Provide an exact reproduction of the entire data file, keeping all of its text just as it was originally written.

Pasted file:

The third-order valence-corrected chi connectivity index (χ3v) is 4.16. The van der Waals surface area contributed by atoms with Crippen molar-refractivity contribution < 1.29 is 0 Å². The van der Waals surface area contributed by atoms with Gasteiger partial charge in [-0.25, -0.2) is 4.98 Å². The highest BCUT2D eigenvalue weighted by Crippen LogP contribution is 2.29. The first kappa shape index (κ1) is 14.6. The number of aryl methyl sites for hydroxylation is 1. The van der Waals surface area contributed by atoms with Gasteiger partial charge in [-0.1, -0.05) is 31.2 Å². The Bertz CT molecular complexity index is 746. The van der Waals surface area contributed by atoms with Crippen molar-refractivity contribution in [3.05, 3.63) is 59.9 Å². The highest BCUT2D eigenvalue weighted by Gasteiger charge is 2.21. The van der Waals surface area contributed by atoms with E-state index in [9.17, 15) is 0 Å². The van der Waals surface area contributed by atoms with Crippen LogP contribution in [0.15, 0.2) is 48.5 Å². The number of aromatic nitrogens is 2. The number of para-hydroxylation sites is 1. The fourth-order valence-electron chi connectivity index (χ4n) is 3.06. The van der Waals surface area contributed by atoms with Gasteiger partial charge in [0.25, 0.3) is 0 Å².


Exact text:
The third-order valence-corrected chi connectivity index (χ3v) is 4.16. The van der Waals surface area contributed by atoms with Crippen molar-refractivity contribution < 1.29 is 0 Å². The van der Waals surface area contributed by atoms with Gasteiger partial charge in [-0.25, -0.2) is 4.98 Å². The highest BCUT2D eigenvalue weighted by Crippen LogP contribution is 2.29. The first kappa shape index (κ1) is 14.6. The number of aryl methyl sites for hydroxylation is 1. The van der Waals surface area contributed by atoms with Gasteiger partial charge in [-0.1, -0.05) is 31.2 Å². The Bertz CT molecular complexity index is 746. The van der Waals surface area contributed by atoms with Crippen molar-refractivity contribution in [3.05, 3.63) is 59.9 Å². The highest BCUT2D eigenvalue weighted by Gasteiger charge is 2.21. The van der Waals surface area contributed by atoms with E-state index in [9.17, 15) is 0 Å². The van der Waals surface area contributed by atoms with Crippen LogP contribution in [0.15, 0.2) is 48.5 Å². The number of aromatic nitrogens is 2. The number of para-hydroxylation sites is 1. The fourth-order valence-electron chi connectivity index (χ4n) is 3.06. The van der Waals surface area contributed by atoms with Gasteiger partial charge in [0.25, 0.3) is 0 Å².